Studies have shown that positive teacher-student relationships can have a significant impact on students’ performance in the classroom.
Some educators have implemented successful strategies to build on these relationships and ensure that their students remain not only happy and engaged in the classroom, but also equipped with the skills to thrive beyond the school gates.
Indeed, research published in June by Macquarie University and the Queensland University of Technology recently found that fostering strong teacher-student relationships can shape a student’s attitude to school for years to come.
However, the lack of a controlled classroom environment in the COVID-19 era has complicated this goal for many schools. One example of this is that teachers cannot instantly see student reactions, and therefore adjust their tone and pace as needed.
With an uncertain landscape ahead, schools are looking more carefully at the online learning architecture and the role that technology can play in helping them maintain strong teacher student ties.
“Online teaching isn’t about rethinking our relationship with students. On the contrary, it’s all about being creative with how we use technology to enable authentic interactions, even from a distance,” Graham Glass, CEO of Cypher Learning, told The Educator.
“For this, I like to refer first and foremost to collaborative learning, which many learning management systems already provide. You can mimic the way students learn in teams by setting up virtual teams, complete with online discussion groups, and collaborative assignments”.
Glass said educators have many tools at your disposal in addition to live discussions.
“There are groups, chat, learning resource sharing, and forums for keeping the conversation going. It’s important to let students know that their opinions matter and that they can also be involved through activities such as holding live presentations for their peers,” he said.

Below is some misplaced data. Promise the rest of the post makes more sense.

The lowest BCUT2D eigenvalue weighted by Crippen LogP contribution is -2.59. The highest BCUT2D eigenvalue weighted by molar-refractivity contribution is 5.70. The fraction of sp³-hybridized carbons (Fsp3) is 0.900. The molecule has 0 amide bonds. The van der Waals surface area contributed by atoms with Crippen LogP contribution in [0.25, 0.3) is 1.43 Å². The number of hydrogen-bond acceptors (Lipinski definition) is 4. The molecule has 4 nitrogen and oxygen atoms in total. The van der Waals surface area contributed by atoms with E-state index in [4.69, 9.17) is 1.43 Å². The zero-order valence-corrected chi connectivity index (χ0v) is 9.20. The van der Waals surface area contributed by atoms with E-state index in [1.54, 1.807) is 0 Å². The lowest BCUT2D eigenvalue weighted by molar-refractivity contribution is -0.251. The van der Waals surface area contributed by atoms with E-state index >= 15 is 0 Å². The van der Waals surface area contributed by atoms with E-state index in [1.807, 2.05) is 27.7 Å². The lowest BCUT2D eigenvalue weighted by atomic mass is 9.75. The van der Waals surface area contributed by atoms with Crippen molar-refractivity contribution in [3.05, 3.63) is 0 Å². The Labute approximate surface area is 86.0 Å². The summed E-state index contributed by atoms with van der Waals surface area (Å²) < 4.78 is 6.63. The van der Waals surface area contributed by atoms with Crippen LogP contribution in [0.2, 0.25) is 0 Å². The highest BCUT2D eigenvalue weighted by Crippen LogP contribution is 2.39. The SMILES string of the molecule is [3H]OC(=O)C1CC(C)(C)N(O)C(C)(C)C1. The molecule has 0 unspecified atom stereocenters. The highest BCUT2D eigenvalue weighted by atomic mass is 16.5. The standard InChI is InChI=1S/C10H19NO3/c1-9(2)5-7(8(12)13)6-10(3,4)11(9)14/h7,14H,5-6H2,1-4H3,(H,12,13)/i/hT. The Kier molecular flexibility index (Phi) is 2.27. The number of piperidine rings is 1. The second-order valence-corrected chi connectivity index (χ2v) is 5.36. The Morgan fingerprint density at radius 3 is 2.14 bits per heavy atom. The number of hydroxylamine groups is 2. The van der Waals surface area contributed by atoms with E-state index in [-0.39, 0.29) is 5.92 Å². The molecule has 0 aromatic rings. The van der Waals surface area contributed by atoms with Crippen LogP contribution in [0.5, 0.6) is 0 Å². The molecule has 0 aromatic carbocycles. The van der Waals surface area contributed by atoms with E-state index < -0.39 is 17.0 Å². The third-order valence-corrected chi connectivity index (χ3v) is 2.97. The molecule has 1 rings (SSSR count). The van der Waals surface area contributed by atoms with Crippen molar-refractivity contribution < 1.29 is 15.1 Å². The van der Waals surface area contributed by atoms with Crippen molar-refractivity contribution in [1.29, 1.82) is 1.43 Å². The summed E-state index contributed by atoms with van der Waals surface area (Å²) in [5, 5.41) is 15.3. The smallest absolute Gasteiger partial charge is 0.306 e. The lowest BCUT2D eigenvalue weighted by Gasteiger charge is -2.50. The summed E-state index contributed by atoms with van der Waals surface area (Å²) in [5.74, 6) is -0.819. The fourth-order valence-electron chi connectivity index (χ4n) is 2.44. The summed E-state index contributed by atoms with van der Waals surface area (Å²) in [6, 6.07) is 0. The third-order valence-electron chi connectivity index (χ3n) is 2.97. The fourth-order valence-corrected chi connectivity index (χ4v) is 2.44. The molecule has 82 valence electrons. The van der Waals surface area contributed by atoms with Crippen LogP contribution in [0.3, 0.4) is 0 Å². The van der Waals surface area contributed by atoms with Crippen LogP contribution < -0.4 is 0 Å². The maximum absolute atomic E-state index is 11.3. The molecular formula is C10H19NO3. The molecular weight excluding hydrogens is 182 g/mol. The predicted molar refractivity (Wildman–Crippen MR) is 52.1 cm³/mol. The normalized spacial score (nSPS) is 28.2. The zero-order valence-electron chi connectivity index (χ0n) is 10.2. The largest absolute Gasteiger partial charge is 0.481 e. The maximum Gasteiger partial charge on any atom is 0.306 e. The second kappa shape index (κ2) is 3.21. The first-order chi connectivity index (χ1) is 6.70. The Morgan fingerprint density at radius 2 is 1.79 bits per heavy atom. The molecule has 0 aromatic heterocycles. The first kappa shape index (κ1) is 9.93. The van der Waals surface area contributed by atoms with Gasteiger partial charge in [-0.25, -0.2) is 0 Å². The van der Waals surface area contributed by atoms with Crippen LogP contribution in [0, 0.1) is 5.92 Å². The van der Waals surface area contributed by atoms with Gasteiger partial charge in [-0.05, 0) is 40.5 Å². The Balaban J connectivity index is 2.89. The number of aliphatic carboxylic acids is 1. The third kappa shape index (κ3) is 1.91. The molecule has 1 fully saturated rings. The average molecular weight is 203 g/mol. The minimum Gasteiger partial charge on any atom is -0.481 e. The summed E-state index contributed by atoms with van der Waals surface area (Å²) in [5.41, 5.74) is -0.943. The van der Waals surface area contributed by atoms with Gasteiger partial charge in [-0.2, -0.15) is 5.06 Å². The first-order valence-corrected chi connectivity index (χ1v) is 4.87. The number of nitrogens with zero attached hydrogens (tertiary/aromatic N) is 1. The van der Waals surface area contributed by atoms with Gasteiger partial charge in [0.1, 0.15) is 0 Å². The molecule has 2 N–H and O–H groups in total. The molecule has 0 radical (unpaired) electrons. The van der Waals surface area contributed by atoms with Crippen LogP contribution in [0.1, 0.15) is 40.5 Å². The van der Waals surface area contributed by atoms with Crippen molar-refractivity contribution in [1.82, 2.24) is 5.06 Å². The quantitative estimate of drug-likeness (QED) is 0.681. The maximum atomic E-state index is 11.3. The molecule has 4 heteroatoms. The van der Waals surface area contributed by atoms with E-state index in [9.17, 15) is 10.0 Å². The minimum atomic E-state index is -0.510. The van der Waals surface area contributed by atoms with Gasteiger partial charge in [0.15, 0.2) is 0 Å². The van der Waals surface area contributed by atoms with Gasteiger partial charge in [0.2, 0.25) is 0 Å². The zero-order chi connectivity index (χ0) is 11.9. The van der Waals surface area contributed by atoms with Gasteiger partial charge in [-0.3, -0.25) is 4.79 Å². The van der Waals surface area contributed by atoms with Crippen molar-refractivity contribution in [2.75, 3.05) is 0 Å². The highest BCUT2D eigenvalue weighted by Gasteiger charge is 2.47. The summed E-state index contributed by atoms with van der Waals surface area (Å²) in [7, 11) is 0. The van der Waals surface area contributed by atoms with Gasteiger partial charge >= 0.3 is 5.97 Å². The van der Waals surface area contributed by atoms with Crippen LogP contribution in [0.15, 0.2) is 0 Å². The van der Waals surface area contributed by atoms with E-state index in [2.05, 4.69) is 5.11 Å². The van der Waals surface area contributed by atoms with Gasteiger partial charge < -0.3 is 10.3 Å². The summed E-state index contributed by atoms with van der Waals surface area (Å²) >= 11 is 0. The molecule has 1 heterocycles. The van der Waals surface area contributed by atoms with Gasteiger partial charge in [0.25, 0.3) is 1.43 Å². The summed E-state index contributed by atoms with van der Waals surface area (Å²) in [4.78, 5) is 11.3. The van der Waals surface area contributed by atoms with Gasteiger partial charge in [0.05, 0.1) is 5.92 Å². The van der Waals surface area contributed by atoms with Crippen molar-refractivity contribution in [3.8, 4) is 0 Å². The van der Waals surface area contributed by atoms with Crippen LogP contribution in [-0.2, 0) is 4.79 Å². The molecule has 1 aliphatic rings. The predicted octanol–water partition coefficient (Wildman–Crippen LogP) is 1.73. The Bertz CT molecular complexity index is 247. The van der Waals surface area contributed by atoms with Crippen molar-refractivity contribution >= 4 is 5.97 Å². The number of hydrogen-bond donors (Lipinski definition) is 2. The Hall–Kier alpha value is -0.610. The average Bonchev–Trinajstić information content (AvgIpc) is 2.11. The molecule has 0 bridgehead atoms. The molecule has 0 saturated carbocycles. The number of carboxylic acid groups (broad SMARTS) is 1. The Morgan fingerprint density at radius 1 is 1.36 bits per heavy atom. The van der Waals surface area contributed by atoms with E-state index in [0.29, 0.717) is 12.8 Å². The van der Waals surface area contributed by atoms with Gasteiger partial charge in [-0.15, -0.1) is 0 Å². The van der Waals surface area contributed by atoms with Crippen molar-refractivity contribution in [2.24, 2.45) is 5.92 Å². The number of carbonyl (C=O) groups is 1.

“Just because you’re not physically there, it doesn’t mean that you can’t infuse your classes with a little bit of your personality”.
Glass said some examples of this include using humour in online courses, recording video/audio to online learning materials, and encouraging students to get to know each other through informal discussions.
“It can be as simple as having fun setting up a student profile or choosing an online avatar”.
‘Give as much autonomy as possible to students’
Glass said learning how to teach online can “take educators back to their first day of teaching when they had still so much to learn”.
“The best practice in my experience is to give as much autonomy as possible to students,” he said.
“Trying to control everything isn’t going to work online, so be prepared to trust the process and trust them”.
Glass said that educators should first get to know their platform inside out.
“It’s worth knowing all that your learning management system can do, such as adding class games or measuring learning progress,” he said.
“Then, you need a reliable and realistic teaching plan that is also flexible. See which learning content you can teach via a live conference and which is better left for self-paced learning that students can do on their own”.
Glass said educators should avoid trying to cram many things in one session, suggesting that two or three learning objectives should do.
“Students can do many things on their own, such as collaborative projects, learning through auto-graded quizzes, online research, and even reaching learning goals through personalized learning path,” he said.
“Your role will expand to include the term ‘learning facilitator’, which is also a rewarding position to add to your resume”.